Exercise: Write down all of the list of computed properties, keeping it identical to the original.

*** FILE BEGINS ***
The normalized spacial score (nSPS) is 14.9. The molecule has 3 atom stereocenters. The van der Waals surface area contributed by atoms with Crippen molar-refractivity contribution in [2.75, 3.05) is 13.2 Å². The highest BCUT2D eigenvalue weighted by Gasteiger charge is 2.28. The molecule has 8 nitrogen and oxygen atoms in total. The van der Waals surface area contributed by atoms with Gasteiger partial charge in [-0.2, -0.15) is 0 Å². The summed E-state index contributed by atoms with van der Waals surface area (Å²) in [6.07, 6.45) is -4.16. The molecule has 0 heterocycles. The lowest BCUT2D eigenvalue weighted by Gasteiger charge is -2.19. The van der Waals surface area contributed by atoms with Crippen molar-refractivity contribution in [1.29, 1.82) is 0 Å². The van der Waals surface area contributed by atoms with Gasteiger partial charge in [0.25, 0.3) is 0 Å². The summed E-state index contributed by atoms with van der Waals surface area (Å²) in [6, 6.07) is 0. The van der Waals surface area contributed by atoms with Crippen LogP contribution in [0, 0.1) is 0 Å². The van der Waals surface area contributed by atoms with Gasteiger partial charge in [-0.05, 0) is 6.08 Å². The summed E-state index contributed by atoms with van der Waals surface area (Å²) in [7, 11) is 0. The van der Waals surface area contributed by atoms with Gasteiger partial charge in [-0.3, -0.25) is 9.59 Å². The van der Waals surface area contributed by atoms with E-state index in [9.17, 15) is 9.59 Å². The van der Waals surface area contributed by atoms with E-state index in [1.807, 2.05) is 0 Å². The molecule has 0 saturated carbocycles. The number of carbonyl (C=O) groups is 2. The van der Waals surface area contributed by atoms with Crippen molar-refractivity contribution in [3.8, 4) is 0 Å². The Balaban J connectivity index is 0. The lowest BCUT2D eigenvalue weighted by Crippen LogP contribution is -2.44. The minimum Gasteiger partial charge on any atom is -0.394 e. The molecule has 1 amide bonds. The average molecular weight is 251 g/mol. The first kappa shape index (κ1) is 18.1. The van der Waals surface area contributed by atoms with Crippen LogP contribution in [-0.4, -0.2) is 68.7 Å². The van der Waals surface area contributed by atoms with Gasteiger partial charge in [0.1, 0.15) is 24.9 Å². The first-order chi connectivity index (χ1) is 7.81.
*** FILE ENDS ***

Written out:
The normalized spacial score (nSPS) is 14.9. The molecule has 3 atom stereocenters. The van der Waals surface area contributed by atoms with Crippen molar-refractivity contribution in [2.75, 3.05) is 13.2 Å². The highest BCUT2D eigenvalue weighted by Gasteiger charge is 2.28. The molecule has 8 nitrogen and oxygen atoms in total. The van der Waals surface area contributed by atoms with Gasteiger partial charge in [-0.2, -0.15) is 0 Å². The summed E-state index contributed by atoms with van der Waals surface area (Å²) in [6.07, 6.45) is -4.16. The molecule has 0 heterocycles. The lowest BCUT2D eigenvalue weighted by Gasteiger charge is -2.19. The van der Waals surface area contributed by atoms with Crippen molar-refractivity contribution in [1.29, 1.82) is 0 Å². The van der Waals surface area contributed by atoms with Gasteiger partial charge in [0.25, 0.3) is 0 Å². The summed E-state index contributed by atoms with van der Waals surface area (Å²) in [6, 6.07) is 0. The van der Waals surface area contributed by atoms with Crippen LogP contribution in [0, 0.1) is 0 Å². The van der Waals surface area contributed by atoms with Gasteiger partial charge in [-0.05, 0) is 6.08 Å². The summed E-state index contributed by atoms with van der Waals surface area (Å²) in [7, 11) is 0. The van der Waals surface area contributed by atoms with Gasteiger partial charge in [-0.3, -0.25) is 9.59 Å². The van der Waals surface area contributed by atoms with E-state index in [9.17, 15) is 9.59 Å². The van der Waals surface area contributed by atoms with E-state index in [1.807, 2.05) is 0 Å². The molecule has 0 saturated carbocycles. The number of carbonyl (C=O) groups is 2. The van der Waals surface area contributed by atoms with Crippen molar-refractivity contribution in [3.8, 4) is 0 Å². The Balaban J connectivity index is 0. The lowest BCUT2D eigenvalue weighted by Crippen LogP contribution is -2.44. The minimum Gasteiger partial charge on any atom is -0.394 e. The molecule has 1 amide bonds. The average molecular weight is 251 g/mol. The first kappa shape index (κ1) is 18.1. The van der Waals surface area contributed by atoms with Crippen LogP contribution in [-0.4, -0.2) is 68.7 Å². The van der Waals surface area contributed by atoms with Gasteiger partial charge in [0.1, 0.15) is 24.9 Å². The first-order chi connectivity index (χ1) is 7.81.